Icon rephrased as follows:

Patent infringement claims between industry competitors, ICON Health & Fitness, Inc. and Octane Fitness, LLC, were decided below on summary judgment. Both lower courts held that this case was not an “exceptional” patent case that would warrant the award of attorney fees to the prevailing party. Should this Court reverse the lower courts through judicial expansion of the attorney fee-shifting statute found in 35 U.S.C. § 285?

In the particular case, the district court conducted a Markman hearing and, based upon its claim construction, held that Octane’s products did not infringe Icon’s patent covering its elliptical exercise machine.

For its part, Octane writes that the “most compelling reason[] to grant certiorari …. [is that] the Federal Circuit’s current exceptional case standard is squarely in conflict with this Court’s holding in Fogerty v. Fantasy, Inc., 510 U.S. 517 (1994) … Fogerty mandates that plaintiffs and defendants be treated alike under an analogous fee-shifting provision in the Copyright Act.” Of course, one problem with the even-handed mandate is that plaintiffs and defendants lose cases for different reasons. Within this framework, a party’s status actually does make some difference for fee-shifting. Findings of willful infringement, for instance, favor only patentees, while findings of inequitable conduct during patent prosecution favor only accused infringers. Either party can be awarded attorney’s fees based on the bad faith assertion of objectively baseless claims or other litigation misconduct.

In the background are a variety statutory proposals that would accomplish much of what Octane seeks. However, a Supreme Court decision in the case is likely to arrive before any Congressional action. See Congressing.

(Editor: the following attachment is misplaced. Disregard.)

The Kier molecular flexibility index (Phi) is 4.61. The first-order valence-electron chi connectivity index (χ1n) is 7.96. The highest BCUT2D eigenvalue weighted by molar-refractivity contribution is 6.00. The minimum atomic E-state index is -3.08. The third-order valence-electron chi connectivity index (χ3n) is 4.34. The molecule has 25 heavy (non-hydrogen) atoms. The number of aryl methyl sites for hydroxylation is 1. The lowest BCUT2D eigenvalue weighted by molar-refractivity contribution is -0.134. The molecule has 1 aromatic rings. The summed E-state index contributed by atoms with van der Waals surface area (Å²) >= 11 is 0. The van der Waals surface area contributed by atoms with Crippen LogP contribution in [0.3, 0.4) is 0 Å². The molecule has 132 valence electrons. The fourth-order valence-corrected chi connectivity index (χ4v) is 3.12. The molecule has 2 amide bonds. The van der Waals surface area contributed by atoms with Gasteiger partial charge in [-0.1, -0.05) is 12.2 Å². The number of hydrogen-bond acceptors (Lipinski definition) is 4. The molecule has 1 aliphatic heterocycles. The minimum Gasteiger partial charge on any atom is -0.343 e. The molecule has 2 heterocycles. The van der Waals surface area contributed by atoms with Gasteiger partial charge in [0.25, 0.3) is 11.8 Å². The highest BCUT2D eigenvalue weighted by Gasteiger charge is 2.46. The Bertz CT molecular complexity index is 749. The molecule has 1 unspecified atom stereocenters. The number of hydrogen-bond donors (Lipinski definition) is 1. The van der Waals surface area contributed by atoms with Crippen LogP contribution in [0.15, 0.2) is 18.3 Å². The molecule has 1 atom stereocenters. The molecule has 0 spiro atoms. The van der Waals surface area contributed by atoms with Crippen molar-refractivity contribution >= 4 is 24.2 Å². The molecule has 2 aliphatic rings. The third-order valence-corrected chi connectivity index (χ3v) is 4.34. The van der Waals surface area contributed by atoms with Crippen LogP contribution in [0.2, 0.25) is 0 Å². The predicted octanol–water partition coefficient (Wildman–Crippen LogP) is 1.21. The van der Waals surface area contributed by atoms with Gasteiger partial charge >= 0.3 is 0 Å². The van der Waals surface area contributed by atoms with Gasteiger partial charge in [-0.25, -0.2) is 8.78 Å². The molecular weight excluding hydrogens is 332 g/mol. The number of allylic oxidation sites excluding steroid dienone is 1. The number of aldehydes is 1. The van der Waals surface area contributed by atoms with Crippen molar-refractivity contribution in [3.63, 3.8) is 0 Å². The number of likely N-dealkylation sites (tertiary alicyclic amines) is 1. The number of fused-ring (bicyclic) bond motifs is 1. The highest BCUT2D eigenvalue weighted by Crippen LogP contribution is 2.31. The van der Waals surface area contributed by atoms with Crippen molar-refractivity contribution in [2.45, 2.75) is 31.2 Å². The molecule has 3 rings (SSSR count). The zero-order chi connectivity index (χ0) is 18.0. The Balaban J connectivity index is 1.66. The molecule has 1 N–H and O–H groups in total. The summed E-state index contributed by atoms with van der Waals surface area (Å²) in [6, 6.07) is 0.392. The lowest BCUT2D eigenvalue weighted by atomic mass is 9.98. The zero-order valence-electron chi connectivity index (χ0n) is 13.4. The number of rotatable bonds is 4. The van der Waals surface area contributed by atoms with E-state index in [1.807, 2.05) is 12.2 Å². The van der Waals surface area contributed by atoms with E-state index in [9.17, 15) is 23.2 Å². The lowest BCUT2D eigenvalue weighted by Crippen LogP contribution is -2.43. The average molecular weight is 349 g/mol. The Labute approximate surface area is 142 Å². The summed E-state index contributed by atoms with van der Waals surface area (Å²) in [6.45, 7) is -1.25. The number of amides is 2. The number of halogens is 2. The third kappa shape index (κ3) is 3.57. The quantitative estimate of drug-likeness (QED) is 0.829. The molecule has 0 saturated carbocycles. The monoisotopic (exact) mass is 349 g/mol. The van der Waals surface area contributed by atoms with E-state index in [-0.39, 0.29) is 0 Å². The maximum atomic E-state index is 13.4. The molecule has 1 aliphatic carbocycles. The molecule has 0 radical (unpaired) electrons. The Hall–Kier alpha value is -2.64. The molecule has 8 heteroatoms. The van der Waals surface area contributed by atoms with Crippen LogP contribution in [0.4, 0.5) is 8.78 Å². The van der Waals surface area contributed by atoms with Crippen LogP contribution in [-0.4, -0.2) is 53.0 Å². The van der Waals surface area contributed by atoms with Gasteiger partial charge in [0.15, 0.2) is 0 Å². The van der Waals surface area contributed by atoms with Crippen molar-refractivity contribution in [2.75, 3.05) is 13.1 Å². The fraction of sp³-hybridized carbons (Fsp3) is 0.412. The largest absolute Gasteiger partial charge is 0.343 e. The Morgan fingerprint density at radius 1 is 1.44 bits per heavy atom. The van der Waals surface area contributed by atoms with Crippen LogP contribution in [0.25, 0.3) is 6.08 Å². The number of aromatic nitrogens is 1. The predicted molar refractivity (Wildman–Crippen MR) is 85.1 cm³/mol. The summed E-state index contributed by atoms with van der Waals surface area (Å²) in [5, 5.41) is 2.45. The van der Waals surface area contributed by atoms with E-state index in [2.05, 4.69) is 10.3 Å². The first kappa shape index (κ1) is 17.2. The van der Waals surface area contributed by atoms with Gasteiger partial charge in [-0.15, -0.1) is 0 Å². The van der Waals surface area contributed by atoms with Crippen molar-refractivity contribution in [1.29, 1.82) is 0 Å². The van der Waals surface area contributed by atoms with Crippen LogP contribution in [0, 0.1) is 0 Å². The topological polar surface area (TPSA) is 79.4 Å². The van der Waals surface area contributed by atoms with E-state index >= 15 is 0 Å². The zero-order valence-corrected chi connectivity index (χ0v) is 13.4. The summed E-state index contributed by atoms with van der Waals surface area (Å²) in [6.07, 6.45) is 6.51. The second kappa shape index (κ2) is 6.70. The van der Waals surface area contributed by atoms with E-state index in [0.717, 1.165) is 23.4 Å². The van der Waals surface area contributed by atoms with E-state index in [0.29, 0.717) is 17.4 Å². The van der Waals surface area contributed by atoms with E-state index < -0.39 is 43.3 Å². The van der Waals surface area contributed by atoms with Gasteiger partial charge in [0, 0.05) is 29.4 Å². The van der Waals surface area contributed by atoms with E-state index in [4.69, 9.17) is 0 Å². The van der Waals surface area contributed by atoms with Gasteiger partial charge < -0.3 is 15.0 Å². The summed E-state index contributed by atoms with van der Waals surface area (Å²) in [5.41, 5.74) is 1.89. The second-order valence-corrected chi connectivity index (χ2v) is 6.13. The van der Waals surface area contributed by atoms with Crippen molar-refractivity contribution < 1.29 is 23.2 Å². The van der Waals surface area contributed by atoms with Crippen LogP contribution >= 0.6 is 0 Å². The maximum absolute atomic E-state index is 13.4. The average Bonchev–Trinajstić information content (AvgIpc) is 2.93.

In Highmark, former Acting Solicitor General Neal Katyal (now at Hogan Lovells) has asked the Supreme Court to focus on whether the Federal Circuit must give deference to a lower court award of attorney-fees to a prevailing party.

The petition asks:

The Patent Act provides that A case is “exceptional” if it is objectively baseless and brought in bad faith. After living with this case for more than six years, the District Court found that it was objectively baseless and brought in bad faith, and it awarded fees. Over a strong dissent, a Federal Circuit panel reversed, holding that a district court’s objective baselessness determination is reviewed “without deference.” The Federal Circuit denied rehearing en banc by a vote of six to five. One of the two pointed dissents from that denial accurately observed that the decision below “deviates from precedent *** and establishes a review standard for exceptional case findings in patent cases that is squarely at odds with the highly deferential review adopted by every regional circuit and the Supreme Court in other areas of law.”

The question presented is: Whether a district court’s exceptional-case finding under 35 U.S.C. § 285, based on its judgment that a suit is objectively baseless, is entitled to deference.